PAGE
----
In healthy individuals, a daily dosage of 500 mg of vitamin C may be sufficient to elevate and maintain good tissue glutathione levels. In one double-blind study, the average red blood cell glutathione concentration rose nearly 50% with 500 mg/day of vitamin C. Increasing the dosage to 2,000 mg only raised red blood cell (RBC) glutathione levels by another 5%. Vitamin C raises glutathione by increasing its rate of synthesis.

 Active vitamin D - 1,25-dihydroxyvitamin D3 has been shown to increase glutathione levels in the brain and may be a catalyst for glutathione production.

Vitamin B 6 - cystathionine B-synthase (CBS) and cystathionine lyase are both B6 dependent enzymes that are involved in transulfuration of homocysteine on its pathway to make glutathione.

Vitamin A was shown to upregulate glutathione-S-transferase activity in the liver cyotosol raction. SamE also upregulates it.


Things That Are Associated With Low Glutathione

Environmental Toxins: smoking, mercury

Smoking increases the rate of utilization of glutathione, both in the detoxification of nicotine and in the neutralization of free radicals produced by the toxins in the smoke.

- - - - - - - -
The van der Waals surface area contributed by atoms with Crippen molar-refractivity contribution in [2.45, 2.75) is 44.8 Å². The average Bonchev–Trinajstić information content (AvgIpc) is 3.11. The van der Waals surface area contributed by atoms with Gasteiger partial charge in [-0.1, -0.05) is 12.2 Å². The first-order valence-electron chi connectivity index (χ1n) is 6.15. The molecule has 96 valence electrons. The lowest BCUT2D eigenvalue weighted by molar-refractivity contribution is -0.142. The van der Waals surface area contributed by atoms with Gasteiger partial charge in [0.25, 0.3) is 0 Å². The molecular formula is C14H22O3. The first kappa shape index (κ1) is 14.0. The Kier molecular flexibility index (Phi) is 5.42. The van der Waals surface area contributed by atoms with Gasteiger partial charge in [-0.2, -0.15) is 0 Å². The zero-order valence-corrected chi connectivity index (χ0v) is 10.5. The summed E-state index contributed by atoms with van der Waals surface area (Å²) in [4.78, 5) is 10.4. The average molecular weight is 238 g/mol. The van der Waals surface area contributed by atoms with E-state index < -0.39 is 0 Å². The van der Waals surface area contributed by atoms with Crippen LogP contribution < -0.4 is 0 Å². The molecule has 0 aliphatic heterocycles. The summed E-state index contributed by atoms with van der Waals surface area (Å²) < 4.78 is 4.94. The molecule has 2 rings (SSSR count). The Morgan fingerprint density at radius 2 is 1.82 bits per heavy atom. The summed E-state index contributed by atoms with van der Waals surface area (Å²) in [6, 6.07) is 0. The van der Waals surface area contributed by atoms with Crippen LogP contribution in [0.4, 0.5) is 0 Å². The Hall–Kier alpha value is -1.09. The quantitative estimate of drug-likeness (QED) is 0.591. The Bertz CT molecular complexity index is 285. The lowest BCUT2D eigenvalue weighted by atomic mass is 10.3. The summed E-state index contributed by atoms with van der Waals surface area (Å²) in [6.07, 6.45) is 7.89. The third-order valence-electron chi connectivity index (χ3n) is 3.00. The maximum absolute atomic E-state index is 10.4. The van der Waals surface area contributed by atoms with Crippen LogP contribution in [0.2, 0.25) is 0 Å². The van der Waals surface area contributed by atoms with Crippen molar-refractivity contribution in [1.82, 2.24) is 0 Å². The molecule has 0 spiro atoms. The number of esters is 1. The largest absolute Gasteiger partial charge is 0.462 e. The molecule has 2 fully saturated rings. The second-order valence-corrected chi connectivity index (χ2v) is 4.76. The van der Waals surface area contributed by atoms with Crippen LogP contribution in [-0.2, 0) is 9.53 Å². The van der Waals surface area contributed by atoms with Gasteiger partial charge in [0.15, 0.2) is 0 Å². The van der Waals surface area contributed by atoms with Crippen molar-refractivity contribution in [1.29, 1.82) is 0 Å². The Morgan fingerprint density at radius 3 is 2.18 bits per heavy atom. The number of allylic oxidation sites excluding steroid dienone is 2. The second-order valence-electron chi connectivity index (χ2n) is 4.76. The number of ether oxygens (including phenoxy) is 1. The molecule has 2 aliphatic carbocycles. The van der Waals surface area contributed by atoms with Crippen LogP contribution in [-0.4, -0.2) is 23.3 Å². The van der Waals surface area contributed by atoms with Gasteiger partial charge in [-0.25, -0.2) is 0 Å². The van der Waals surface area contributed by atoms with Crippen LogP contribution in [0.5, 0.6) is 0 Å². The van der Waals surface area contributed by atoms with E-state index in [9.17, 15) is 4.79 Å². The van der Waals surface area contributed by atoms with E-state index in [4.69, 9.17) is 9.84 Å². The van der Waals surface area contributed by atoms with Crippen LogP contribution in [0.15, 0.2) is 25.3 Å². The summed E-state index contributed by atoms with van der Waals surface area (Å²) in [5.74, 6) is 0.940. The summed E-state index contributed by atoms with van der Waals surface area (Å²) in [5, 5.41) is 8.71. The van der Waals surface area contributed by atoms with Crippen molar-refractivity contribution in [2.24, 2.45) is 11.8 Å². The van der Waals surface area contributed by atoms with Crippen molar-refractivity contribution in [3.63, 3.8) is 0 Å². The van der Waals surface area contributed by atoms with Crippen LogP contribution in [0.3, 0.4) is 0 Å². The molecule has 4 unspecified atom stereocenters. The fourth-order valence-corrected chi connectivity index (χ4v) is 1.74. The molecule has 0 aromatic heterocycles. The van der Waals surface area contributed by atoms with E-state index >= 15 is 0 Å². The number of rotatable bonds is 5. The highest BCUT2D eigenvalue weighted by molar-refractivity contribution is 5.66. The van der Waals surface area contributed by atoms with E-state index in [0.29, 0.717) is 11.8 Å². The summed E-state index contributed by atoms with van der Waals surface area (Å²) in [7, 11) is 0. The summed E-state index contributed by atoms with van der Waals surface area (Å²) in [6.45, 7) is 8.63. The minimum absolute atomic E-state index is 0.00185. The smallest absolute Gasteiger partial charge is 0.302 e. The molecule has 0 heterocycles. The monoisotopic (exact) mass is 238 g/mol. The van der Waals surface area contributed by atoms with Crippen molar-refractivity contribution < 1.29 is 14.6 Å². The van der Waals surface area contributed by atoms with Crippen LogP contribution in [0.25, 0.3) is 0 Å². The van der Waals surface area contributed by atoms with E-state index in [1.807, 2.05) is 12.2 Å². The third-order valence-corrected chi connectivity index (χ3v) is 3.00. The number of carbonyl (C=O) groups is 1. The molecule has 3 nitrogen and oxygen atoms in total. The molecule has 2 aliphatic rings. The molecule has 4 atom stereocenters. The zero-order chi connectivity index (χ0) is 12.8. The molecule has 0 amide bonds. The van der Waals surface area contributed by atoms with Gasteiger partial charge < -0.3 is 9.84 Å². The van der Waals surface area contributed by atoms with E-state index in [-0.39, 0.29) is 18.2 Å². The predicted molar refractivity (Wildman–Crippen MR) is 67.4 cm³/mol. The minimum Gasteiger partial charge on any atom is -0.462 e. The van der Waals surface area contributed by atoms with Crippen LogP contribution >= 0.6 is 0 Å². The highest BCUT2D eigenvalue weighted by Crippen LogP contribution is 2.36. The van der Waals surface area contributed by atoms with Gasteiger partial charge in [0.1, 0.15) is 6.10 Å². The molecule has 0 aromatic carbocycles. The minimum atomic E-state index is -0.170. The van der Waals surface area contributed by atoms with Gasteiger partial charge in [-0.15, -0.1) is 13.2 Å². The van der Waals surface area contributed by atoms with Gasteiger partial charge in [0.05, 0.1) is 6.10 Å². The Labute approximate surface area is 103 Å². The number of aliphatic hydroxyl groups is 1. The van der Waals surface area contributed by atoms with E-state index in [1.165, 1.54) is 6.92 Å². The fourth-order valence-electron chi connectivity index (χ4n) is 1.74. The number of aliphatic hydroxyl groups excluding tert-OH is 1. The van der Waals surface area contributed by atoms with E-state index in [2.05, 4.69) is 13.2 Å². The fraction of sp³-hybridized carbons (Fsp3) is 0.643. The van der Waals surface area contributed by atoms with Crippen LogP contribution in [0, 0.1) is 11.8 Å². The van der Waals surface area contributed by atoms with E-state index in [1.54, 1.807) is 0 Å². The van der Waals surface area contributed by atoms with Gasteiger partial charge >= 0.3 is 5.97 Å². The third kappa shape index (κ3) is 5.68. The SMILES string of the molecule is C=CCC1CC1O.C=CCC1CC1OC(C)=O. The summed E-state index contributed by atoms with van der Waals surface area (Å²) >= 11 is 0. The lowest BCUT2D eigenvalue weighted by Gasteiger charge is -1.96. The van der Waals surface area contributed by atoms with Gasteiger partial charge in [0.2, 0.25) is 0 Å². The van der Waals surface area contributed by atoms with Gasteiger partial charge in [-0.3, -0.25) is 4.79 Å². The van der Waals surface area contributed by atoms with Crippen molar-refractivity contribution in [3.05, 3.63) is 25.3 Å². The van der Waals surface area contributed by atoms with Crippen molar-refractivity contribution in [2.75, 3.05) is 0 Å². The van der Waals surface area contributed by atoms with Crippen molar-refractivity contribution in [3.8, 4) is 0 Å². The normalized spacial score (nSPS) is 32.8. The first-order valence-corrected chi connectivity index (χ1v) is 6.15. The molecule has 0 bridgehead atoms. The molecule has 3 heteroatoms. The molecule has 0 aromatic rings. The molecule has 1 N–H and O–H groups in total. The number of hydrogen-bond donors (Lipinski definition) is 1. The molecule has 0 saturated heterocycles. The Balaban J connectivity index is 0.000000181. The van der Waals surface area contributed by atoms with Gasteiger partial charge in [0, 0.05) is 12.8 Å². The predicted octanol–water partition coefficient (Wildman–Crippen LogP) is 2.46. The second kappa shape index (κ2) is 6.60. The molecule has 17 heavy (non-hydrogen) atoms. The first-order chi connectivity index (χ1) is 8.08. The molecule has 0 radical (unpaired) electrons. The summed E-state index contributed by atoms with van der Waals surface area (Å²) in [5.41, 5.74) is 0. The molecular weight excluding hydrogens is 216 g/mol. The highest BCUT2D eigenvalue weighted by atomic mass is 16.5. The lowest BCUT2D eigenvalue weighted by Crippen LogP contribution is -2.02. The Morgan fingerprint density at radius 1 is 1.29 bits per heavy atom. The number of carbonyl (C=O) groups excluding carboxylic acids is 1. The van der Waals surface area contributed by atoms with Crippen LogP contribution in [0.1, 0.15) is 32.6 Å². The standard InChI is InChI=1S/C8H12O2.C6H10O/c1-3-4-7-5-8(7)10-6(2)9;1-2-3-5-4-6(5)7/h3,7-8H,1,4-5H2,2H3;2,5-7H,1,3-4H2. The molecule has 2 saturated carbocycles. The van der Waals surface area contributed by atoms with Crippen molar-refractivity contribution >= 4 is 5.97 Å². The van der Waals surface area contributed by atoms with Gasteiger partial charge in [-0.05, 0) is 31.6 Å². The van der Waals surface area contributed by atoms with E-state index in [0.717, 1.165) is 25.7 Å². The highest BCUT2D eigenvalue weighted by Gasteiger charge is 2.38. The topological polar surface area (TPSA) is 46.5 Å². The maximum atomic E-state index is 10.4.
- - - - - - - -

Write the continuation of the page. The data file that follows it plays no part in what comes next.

Mercury has a high affinity for thiol (sulfhydryl (-SH)) groups. Glutathione (GSH), provides the major intracellular defense against mercury-induced neurotoxicity. High levels of mercury will use up glutathione.

Health Conditions - acutely may be increased in some diseases, but over time, decreased
  • Protein malnutrition
  • Herpes
  • Cancer
  • Type 2 diabetes
  • Hepatitis
  • Parkinson's disease
  • Acetaminophen (tylenol) toxicity
  • Heavy metals
  • Dexamethasone
  • Erythropoeietin
  • Tumor gorwth factor B
  • Hyperglycemia


The rate limiting enzyme for making gluatathione, γ-glutamylcysteine synthetase is down-regulated by Transforming Growth Factor - beta (TGF-beta) and by prolonged oxidant exposure in in vitro studies. People who have mold related illness have high TGF-beta 1